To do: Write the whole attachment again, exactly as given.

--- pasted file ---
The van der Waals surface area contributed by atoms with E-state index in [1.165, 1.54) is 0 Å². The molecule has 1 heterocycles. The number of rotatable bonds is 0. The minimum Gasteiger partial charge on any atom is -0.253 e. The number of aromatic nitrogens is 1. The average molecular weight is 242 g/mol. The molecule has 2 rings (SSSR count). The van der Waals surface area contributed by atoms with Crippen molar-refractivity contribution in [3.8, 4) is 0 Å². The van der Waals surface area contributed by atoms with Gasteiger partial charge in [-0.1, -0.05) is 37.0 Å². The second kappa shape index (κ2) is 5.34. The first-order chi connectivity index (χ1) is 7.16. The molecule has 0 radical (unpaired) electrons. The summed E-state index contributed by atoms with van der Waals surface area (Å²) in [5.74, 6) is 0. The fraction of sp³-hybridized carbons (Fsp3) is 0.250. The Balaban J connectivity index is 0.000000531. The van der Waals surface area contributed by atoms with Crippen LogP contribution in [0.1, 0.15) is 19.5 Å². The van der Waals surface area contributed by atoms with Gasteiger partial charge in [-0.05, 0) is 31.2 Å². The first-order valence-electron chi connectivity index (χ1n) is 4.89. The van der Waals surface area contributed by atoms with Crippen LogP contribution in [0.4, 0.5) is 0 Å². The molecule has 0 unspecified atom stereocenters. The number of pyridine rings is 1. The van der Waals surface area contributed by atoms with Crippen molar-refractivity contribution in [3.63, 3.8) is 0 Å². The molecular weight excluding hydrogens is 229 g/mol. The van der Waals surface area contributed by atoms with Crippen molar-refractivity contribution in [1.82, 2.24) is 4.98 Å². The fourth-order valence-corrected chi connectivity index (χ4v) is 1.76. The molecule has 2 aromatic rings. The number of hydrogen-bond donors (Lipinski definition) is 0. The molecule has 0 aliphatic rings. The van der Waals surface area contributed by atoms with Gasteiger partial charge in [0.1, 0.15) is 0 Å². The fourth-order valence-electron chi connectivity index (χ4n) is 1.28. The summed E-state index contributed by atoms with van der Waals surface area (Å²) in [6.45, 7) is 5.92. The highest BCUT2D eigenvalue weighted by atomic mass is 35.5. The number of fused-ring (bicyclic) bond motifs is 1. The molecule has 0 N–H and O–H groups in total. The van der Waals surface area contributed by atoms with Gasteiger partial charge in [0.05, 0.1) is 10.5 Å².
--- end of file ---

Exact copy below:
The van der Waals surface area contributed by atoms with E-state index in [1.165, 1.54) is 0 Å². The molecule has 1 heterocycles. The number of rotatable bonds is 0. The minimum Gasteiger partial charge on any atom is -0.253 e. The number of aromatic nitrogens is 1. The average molecular weight is 242 g/mol. The molecule has 2 rings (SSSR count). The van der Waals surface area contributed by atoms with Crippen molar-refractivity contribution in [3.8, 4) is 0 Å². The van der Waals surface area contributed by atoms with Gasteiger partial charge in [-0.1, -0.05) is 37.0 Å². The second kappa shape index (κ2) is 5.34. The first-order chi connectivity index (χ1) is 7.16. The molecule has 0 radical (unpaired) electrons. The summed E-state index contributed by atoms with van der Waals surface area (Å²) in [5.74, 6) is 0. The fraction of sp³-hybridized carbons (Fsp3) is 0.250. The Balaban J connectivity index is 0.000000531. The van der Waals surface area contributed by atoms with Crippen LogP contribution in [0.1, 0.15) is 19.5 Å². The van der Waals surface area contributed by atoms with Gasteiger partial charge in [-0.05, 0) is 31.2 Å². The first-order valence-electron chi connectivity index (χ1n) is 4.89. The van der Waals surface area contributed by atoms with Crippen LogP contribution in [0.4, 0.5) is 0 Å². The molecule has 0 unspecified atom stereocenters. The number of pyridine rings is 1. The van der Waals surface area contributed by atoms with Crippen molar-refractivity contribution in [3.63, 3.8) is 0 Å². The molecular weight excluding hydrogens is 229 g/mol. The van der Waals surface area contributed by atoms with Crippen molar-refractivity contribution in [1.82, 2.24) is 4.98 Å². The fourth-order valence-corrected chi connectivity index (χ4v) is 1.76. The molecule has 2 aromatic rings. The number of hydrogen-bond donors (Lipinski definition) is 0. The molecule has 0 aliphatic rings. The van der Waals surface area contributed by atoms with Gasteiger partial charge in [0.1, 0.15) is 0 Å². The fourth-order valence-electron chi connectivity index (χ4n) is 1.28. The summed E-state index contributed by atoms with van der Waals surface area (Å²) in [6.45, 7) is 5.92. The highest BCUT2D eigenvalue weighted by atomic mass is 35.5. The number of fused-ring (bicyclic) bond motifs is 1. The molecule has 0 N–H and O–H groups in total. The van der Waals surface area contributed by atoms with Gasteiger partial charge in [0.05, 0.1) is 10.5 Å².